We see only cryptic fragments of the KiY play at the heart of the story cycle. The song of black stars and towers behind the moon offers no explanation. Some of the mystery is Chambers' choice to invoke a sense of weirdness, but some, I think, comes from Chambers grabbing cool-sounding ideas from other authors without worrying about world design. Chambers liked good living and he made a lot of money by writing huge numbers of the Edwardian equivalent of supermarket paperbacks; a man with a ton of popular novels to crank out doesn't have time to overthink!
Personally, I like knowing how ideas go together when I draw. So I read the KiY stories a couple of times and looked at all the actual lines from and references to the KiY play script (very few). Then I looked for sources that could have inspired Chambers in the years before 1895, when the collected stories were published. Here are just a few...
Ambrose Bierce, "An Inhabitant of Carcosa" -- For the names Hali and Hastur, for seeing the stars in daylight, the sense of confusion, a glorious city now lost, and also the allusion (in the first lines) to another book (“the words of Hali (whom God rest)”) now lost.
Magazine illustration — For Chambers’ training as an artist and his brief work in that field. A quarter of the ghost/love story “A Pleasant Evening” (From “The Maker of Moons”) is spent complaining about the narrator’s job as a magazine illustrator. The magazine covers of the day often used the figure-on-a-white background design that Leyendecker took to brilliant levels in the early decades of the 20th Century. I love Leyendecker’s work and I found the graphic of a brilliant figure against an empty background resonates with the cryptic idea sans context of the play. Also, it gives me somewhere to put those black stars!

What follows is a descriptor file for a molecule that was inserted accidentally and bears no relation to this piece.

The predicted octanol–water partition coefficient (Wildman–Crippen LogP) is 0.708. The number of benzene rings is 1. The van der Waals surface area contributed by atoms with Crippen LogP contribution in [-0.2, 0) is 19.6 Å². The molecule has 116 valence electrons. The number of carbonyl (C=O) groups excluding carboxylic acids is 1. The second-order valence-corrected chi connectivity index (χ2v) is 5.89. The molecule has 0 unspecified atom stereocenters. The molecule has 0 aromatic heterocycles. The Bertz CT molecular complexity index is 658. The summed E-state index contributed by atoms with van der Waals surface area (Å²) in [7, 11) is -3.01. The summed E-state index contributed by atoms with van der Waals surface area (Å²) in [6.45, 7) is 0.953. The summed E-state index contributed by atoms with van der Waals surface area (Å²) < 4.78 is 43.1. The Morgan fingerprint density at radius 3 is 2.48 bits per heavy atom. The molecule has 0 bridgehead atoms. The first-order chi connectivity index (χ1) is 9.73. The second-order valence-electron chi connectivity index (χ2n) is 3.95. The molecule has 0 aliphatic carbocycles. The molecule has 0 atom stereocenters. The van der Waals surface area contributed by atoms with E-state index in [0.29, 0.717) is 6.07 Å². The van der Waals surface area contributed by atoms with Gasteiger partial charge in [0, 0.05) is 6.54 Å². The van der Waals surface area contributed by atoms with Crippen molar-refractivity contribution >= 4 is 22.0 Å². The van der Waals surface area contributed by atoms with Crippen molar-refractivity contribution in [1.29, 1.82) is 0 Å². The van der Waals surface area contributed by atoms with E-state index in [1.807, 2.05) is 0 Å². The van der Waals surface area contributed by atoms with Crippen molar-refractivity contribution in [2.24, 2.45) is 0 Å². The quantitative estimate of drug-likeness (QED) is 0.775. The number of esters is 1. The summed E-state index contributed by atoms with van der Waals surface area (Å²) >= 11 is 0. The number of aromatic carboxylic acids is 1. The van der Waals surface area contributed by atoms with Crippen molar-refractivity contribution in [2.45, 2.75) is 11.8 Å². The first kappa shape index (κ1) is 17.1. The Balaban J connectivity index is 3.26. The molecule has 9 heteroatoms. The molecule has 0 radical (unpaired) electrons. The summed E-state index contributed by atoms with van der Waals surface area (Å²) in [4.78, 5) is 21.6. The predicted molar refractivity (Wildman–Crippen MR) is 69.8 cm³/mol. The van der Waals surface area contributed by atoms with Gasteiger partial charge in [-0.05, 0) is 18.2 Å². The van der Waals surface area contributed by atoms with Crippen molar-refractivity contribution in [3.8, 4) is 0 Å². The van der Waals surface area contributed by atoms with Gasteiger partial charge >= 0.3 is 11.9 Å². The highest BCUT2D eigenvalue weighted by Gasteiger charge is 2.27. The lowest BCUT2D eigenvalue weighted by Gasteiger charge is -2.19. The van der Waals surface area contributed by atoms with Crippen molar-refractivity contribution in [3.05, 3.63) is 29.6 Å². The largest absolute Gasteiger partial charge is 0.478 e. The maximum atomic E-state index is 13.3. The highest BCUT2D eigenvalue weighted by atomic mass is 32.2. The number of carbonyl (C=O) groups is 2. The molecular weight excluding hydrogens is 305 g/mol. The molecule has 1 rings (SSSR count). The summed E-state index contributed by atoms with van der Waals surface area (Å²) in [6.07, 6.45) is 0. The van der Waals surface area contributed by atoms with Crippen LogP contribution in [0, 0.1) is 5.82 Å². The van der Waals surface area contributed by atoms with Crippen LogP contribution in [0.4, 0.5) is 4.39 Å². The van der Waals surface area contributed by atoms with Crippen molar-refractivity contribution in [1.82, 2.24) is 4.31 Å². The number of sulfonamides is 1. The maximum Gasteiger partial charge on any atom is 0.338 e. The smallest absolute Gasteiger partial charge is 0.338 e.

Art Nouveau — honestly, there’s a strong argument for Orientalism which was a very popular genre in its time but I’m not going there today. Let’s stick with Art Nouveau, which was in many ways influenced by the arrival of art from China and newly accessible Japan. It wound up influencing Western magazine covers, opera costumes and French postcards, all of which have found their way into my Carcosa.
Edgar Allen Poe's "The Mask of the Red Death” (1842) also features a masked ball, a decadent nobility, and a mysterious stranger who is not what he seems. And doom. Lots of doom.
The poetry of Bliss Carman — the four line of poetry that begin “The Yellow Sign” are from his “Songs of the Sea Children, XLVII. “Let the Red Dawn Surmise” and not from Chamber’s play within a play. I don’t know much about the poet in the context of his era, but the little I read has a carpe diem feel.
This a project about Chambers’ inspiration and my own. I shared an image of one of my paintings under construction so you can watch the work come together.